Bestselling Author and Expert on Top Performing Corporations
Jason Jenning's book, It's Not The Big That Eat the Small—It's The Fast That Eat the Slow, detailing his travels to top companies, was an instant bestseller, was published in 32 languages, and was named by USA Today as one of the top 25 books of 2001. His next bestseller, Less Is More, based on his research of over 4,000 companies, revealed the secrets of the most productive companies in the world. Next, Think BIG-Act Small provided a study of the world's ten companies who managed to grow revenues and profits by ten percent or more each year for ten years. Now, Jennings is back with The High-Speed Company: Creating Urgency and Growth in a Nanosecond Culture, a new book that reveals how to ensure your company’s success by changing faster on the inside than the world is changing on the outside.
The High-Speed Company: Creating Urgency and Growth in a Nanosecond Culture
No one knows the ins and outs of successful companies better than bestselling author Jason Jennings. Back in 2001, with It’s Not the Big That Eat the Small, It’s the Fast That Eat the Slow, Jennings proved that speed was the ultimate competitive advantage. But in 2015, companies of all sizes still struggle to adapt quickly. They know it’s crucial to their future but need help to get everyone implementing speed and urgency at all levels.
Jennings and his researchers have spent years up close and personal with thousands of organizations around the world—figuring out what makes them successful in both the short and long term. He understands the real challenges that keep more than eleven thousand CEOs, business owners, and executives up at night. And he knows how the best of the best combine speed and growth to deliver five times the average returns to shareholders.
The High-Speed Company reveals the unique practices of businesses that have proven records of urgency and growth. The key distinction is that they’ve created extraordinary cultures with a strong purpose, more trust, and relentless follow-through. These companies burn less energy, beat the competition, and have a lot of fun along the way.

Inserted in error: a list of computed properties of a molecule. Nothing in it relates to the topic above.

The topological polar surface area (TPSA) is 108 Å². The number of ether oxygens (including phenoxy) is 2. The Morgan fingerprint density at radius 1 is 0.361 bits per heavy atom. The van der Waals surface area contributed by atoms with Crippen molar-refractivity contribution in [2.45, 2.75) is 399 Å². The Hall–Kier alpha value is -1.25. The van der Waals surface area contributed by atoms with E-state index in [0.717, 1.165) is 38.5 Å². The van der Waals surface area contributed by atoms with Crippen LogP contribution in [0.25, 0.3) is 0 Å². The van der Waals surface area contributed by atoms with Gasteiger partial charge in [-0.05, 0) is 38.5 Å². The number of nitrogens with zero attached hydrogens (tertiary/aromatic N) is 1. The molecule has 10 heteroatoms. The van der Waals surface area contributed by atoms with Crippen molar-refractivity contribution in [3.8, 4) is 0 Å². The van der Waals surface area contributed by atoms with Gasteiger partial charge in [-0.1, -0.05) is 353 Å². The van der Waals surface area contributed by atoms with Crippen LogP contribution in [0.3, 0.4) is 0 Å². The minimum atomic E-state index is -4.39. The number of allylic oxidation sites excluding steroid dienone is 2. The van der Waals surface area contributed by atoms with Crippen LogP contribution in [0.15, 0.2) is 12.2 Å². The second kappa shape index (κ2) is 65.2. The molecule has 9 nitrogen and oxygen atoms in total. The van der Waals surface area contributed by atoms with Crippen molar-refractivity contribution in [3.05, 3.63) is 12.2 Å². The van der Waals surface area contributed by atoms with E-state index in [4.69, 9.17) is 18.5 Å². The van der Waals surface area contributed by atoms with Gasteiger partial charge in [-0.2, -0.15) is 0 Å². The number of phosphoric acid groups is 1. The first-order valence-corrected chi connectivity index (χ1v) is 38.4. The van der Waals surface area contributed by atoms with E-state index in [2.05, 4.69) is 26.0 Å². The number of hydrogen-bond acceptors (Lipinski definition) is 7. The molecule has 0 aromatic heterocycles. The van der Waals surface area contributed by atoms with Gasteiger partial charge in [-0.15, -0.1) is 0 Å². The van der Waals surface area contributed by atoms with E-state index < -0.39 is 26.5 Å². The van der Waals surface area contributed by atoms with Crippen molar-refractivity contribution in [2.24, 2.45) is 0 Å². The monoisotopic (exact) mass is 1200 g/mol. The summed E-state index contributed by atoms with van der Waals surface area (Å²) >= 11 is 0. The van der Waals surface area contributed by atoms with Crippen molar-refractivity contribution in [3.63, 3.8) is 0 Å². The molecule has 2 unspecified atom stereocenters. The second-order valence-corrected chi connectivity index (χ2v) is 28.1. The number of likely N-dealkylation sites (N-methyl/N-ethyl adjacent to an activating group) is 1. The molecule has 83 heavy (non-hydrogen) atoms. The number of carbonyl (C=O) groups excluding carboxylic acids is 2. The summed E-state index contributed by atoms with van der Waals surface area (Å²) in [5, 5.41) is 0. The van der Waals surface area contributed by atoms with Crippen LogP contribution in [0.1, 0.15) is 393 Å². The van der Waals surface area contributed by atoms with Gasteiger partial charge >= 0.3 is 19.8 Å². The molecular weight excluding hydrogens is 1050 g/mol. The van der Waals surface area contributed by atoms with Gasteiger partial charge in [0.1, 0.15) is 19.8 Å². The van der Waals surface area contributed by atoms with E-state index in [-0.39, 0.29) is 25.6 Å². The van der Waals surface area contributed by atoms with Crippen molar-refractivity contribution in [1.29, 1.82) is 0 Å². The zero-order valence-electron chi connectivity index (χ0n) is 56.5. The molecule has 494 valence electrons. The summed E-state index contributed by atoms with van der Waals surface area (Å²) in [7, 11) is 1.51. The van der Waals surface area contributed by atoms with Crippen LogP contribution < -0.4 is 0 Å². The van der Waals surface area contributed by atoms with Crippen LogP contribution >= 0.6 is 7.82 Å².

Jennings shows how you can implement the same strategies that have made companies such as CoBank, O’Reilly Auto Parts, Grainger, Henry Schein, Google, and Johnson & Johnson great, including:
• Encouraging employees to make the right moves without hesitation. J.M. Smucker has done this well by creating five guiding principles that employees at every level can apply to faster individual decision making.
• Doing more to constantly innovate and bring in new customers. Besides spending more than $2 billion on research and development, Procter & Gamble sends its senior executives to the homes of families who use their products in one hundred different countries, to learn their stories and connect with them, gaining fresh insights for new products.
• Being transparent about management decisions. Sonic Corp. knows this is the best way to drive trust and engagement with both employees and customers.
Breathe easier. Handle any hurdle. Get things done faster. That’s the way of the high-speed company . . . and Jennings shows you how to build and sustain your own.
Think Big, Act Small
Think Big, Act Small: How America's Best Performing Companies Keep the Start-up Spirit Alive
Is it possible for a company to grow its revenues and profits by 10 percent or more for at least ten consecutive years, not counting acquisitions? That's an incredibly high bar for growth and profitability, one that 99.99 percent of American companies can't meet--including the famous ones that routinely land on magazine covers. Management expert Jason Jennings screened 100,000 companies to identify nine little- known firms that have delivered stellar performance for a full decade or more, despite the ups and downs of the economy. And, as he reveals in his new book, these superstars have a lot in common despite their wide range of industries, which includes software, food services, medical supplies, and sporting goods.
It turns out that the best long-term performers all combine the strengths of a big organization with the hunger of a start-up. They build excellent relationships with their customers, suppliers, workers, and shareholders. They groom future leaders at all levels. They balance their short-term goals with their long-term visions. And they teach their managers to get their hands dirty. Jennings did extensive interviews at his nine featured companies to find out exactly how they consistently increase revenue and profits without using manipulation or gimmickry. He reveals their unique approach to leadership and shows how any company, no matter what size or industry, can benefit from following their examples. Think Big, Act Small may be the most powerful management book since Good to Great and Execution.